Clinical trials

Marina Kwak
Early clinical trials not always reliable, Mayo researchers find

RESEARCH in brief

The Mayo Clinic recently examined more than 900 randomized controlled trials in top medical journals and found that the surprising number of earliest studies presented exaggerated results. This phenomenon is termed the “Proteus effect”. But knowing the answer to a question involves a body of evidence, not a definitive trial. Therefore, early trials should be viewed with caution. The Food and Drug Administration is reviewing the paper’s finding as they often approve a product based on early studies. What the Mayo Clinic found via meta-analyses was that what we see in the first or second study is not as impressive as what we see later when the studies are repeated by other people in different settings with different patients. Although multiple factors have been discussed resulting in Proteus effect such as having more diverse population later in the studies, the Proteus effect is unpredictable. The Mayo Clinic’s finding also adds to growing evidence that casts a skeptical view on early medical research. This is not, however, meant to be anti-innovative; nor should physicians stop prescribing medicine until more studies are conducted. What this suggests is that patients should be informed of this phenomenon before when being offered newly-approved pharmaceuticals or treatments.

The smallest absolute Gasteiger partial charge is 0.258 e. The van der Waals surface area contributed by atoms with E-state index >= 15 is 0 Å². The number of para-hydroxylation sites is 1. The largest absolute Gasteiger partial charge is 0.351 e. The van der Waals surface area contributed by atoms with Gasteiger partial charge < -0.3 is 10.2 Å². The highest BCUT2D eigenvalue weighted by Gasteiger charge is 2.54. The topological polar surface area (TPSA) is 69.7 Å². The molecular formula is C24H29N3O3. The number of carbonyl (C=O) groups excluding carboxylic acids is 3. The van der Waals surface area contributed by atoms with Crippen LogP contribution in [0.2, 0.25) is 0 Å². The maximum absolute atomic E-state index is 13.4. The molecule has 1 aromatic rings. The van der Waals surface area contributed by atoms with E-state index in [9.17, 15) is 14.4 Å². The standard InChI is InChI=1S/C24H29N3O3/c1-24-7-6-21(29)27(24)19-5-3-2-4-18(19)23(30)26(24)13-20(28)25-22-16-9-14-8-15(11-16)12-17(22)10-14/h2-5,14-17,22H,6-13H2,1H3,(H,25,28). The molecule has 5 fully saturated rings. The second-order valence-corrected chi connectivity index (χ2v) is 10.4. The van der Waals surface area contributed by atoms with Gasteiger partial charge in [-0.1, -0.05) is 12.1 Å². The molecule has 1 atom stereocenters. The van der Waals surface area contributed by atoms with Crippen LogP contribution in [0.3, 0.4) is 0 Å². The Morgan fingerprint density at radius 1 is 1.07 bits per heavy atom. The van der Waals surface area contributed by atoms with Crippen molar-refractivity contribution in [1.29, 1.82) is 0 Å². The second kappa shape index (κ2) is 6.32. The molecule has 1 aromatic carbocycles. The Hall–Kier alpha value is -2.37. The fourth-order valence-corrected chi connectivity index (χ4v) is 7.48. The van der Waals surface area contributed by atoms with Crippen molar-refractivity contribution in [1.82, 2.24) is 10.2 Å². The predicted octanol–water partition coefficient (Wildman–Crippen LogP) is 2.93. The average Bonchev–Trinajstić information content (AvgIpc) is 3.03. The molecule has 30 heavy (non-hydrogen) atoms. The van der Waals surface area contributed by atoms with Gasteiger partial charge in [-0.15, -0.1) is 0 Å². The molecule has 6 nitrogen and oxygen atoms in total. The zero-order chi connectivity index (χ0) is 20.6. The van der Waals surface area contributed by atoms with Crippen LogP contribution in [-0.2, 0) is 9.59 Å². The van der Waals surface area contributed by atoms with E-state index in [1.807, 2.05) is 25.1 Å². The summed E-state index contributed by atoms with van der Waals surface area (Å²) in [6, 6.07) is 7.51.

Alahdab F, Farah W, Amasri J, et al. “Treatment effect in earlier trials of patients with chronic medical conditions: a metaepidemiologic study”. Mayo Clin Proc. 2018;93(3):278-283.


  • Marina Kwak